Changing the Dialogue About Mental Illness in the Black Community

by: Jessica Land Special to the AFRO
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Mental illness can be confusing and we don’t understand all the factors that contribute to it.

The effects are too pervasive to be ignored, but denial of the problem is the prescription in many of the Black neighborhoods of Baltimore. There is a resounding cry across the country to address disparities in health care administration and legislation, particularly on college campuses. Those cries are not being heard in our streets, where schizophrenia often reveals itself as a propensity towards violence, depression translates as laziness and trauma is acknowledged merely as a right of passage into an ever-nefarious cycle of denial. For the 24 percent of Black Baltimoreans living beneath the poverty line, the need to take care of themselves is frightfully superseded by the need to simply survive.

Jessica Land

The issue of racial identity is central to many of our people’s health and how we seek and receive medical treatment. The paths that we walk are dramatically different from our White counterparts because feelings of inadequacy, self-loathing and fear are not only commonplace among us, but sewn into our identities by centuries of oppression and systemic discrimination. Black people are fighters, and the ability to survive despite the direst circumstances and the most profane abuse is all too often the only birthright we know to claim.  Avoiding the countless addicts, homeless people and delinquent members of our population does not make them go away.

National research studies show that these behaviors are the manifestations of psychological issues such as Post Traumatic Stress Disorder (PTSD), bipolar disorder and depression. There are several reasons why these diseases occur, but the enormous economic disparity along racial barriers in Baltimore is a large contributing factor that is often underestimated when diagnosing its Black residents.

Another factor is that although health care professionals have often misdiagnosed, oversimplified, exploited or ignored our mental health issues, the concept of mental health is neglected and discouraged nationwide. Even in White communities, the stigma attached to mental illness shrouds any real progress towards diagnosing and treating it. It is often associated with weakness, with the failure to persevere and survive our struggle.

Survival has always been our prerogative, and the inability to do so is often met in society at large with hostility rather than understanding or working solutions. The ability to do simple, everyday things is the goal when prison culture drenches crime-ravaged neighborhoods. According to the U.S. Department of Health and Human Services, 10 percent of African Americans are more likely to report having serious psychological issues, but are 70 percent less likely to commit suicide than non-Hispanic Whites. We are conditioned to suffer, but not to use suicide as an escape mechanism.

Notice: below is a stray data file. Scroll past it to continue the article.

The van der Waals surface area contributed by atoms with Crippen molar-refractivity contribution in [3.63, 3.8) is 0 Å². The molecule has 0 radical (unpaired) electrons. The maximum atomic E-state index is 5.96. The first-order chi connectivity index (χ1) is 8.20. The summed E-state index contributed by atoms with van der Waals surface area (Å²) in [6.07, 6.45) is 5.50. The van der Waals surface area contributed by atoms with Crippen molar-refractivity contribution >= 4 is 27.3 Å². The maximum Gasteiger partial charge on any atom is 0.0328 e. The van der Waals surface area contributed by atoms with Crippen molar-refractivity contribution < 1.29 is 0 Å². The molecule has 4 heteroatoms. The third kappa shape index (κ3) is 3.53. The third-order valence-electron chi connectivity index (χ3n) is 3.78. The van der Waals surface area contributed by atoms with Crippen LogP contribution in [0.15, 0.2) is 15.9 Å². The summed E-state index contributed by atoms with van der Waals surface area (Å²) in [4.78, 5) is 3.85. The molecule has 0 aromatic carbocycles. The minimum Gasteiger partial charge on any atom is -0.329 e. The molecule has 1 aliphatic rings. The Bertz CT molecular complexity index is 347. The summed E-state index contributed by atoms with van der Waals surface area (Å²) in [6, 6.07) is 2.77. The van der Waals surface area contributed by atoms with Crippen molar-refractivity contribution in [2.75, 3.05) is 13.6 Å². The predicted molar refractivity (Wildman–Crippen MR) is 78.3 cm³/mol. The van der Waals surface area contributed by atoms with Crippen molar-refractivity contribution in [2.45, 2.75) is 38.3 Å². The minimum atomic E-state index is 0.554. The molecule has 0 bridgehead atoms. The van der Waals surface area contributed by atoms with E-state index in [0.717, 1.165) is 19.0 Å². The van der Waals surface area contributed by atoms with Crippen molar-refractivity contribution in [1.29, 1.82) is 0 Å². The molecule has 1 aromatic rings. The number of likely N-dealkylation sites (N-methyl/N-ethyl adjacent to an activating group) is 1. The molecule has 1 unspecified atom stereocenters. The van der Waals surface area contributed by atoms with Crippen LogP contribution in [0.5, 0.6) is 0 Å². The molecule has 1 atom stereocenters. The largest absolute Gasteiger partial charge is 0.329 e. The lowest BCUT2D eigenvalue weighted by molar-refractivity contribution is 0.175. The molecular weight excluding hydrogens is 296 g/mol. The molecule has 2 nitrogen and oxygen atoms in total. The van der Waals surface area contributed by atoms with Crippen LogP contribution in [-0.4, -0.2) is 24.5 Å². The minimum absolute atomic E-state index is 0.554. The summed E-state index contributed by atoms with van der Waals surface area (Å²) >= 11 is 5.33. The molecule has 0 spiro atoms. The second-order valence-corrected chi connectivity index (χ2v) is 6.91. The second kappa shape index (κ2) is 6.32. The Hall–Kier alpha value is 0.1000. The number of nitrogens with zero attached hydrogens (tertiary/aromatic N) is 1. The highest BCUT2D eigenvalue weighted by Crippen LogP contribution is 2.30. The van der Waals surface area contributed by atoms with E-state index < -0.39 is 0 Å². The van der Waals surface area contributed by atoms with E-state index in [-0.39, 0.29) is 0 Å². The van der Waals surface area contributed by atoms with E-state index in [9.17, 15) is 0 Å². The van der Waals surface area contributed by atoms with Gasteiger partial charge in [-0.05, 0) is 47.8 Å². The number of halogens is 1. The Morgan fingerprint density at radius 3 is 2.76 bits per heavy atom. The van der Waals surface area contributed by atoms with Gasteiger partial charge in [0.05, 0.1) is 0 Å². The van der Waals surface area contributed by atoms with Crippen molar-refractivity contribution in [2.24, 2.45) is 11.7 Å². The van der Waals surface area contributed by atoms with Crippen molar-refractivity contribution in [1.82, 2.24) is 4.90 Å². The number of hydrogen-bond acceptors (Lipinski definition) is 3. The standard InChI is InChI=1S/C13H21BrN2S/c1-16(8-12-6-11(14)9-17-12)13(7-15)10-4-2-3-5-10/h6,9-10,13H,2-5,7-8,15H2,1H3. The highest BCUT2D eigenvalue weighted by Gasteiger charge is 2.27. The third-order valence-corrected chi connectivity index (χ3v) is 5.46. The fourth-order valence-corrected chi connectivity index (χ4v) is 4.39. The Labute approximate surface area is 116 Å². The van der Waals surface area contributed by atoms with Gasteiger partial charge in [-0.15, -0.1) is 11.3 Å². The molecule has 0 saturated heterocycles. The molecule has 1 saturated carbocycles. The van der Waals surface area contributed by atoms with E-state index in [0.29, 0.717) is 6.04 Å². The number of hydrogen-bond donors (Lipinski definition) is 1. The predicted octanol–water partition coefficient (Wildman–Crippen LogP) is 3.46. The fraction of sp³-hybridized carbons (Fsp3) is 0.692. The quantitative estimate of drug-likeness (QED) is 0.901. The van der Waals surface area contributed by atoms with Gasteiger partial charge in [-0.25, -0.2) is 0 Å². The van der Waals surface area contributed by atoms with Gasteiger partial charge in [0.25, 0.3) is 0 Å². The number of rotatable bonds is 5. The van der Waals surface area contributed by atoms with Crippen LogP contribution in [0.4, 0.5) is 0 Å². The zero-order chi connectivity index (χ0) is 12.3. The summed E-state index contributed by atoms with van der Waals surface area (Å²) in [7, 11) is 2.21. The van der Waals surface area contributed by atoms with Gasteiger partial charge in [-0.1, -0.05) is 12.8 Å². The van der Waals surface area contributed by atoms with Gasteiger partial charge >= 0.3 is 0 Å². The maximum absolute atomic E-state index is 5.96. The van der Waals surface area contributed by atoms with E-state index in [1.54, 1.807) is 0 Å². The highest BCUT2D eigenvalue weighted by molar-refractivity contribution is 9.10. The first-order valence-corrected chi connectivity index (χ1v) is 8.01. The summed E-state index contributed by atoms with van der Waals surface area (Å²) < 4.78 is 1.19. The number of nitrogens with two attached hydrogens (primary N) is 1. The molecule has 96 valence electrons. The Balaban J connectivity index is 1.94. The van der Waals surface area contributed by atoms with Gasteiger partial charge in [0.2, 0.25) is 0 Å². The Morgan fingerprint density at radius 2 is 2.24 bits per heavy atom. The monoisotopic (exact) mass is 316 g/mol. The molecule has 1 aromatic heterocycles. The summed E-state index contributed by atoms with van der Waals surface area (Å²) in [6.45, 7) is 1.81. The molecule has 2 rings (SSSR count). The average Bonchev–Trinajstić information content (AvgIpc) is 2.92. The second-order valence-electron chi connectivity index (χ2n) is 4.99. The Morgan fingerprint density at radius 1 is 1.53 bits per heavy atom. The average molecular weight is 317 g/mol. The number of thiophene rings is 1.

Black people have often used religion and education to scale an otherwise impenetrable race wall, and have relied on spirituality rather than medical professionals to cure us. A deep distrust of doctors is passed down through generations that boast horror stories of exploitation, such as the infamous Henrietta Lacks case and the Tuskegee syphilis study. These instances are rarer now, but the fear of being taken advantage of remains.

Resources are available. Maryland boasts a higher doctor to patient ratio than the national average. Organizations like The Simon Life and Wellness Center and All Walks of Life, among others, cater to Baltimore’s underserved populations. Inpatient and outpatient programs that accept Medicaid are available at Johns Hopkins Hospital and the University of Maryland Medical Center. Baltimore Crisis Response Hotline can be reached at 410-433-5175. The only ways that these resources can be used are if the dialogue about our mental health changes. No longer can it be swept under the rug and chalked up to flaws in character. The mind controls every part of a person, and we must accept that keeping it healthy is tantamount to our success.

Jessica Land is an intern in the Baltimore office of the AFRO American Newspaper.

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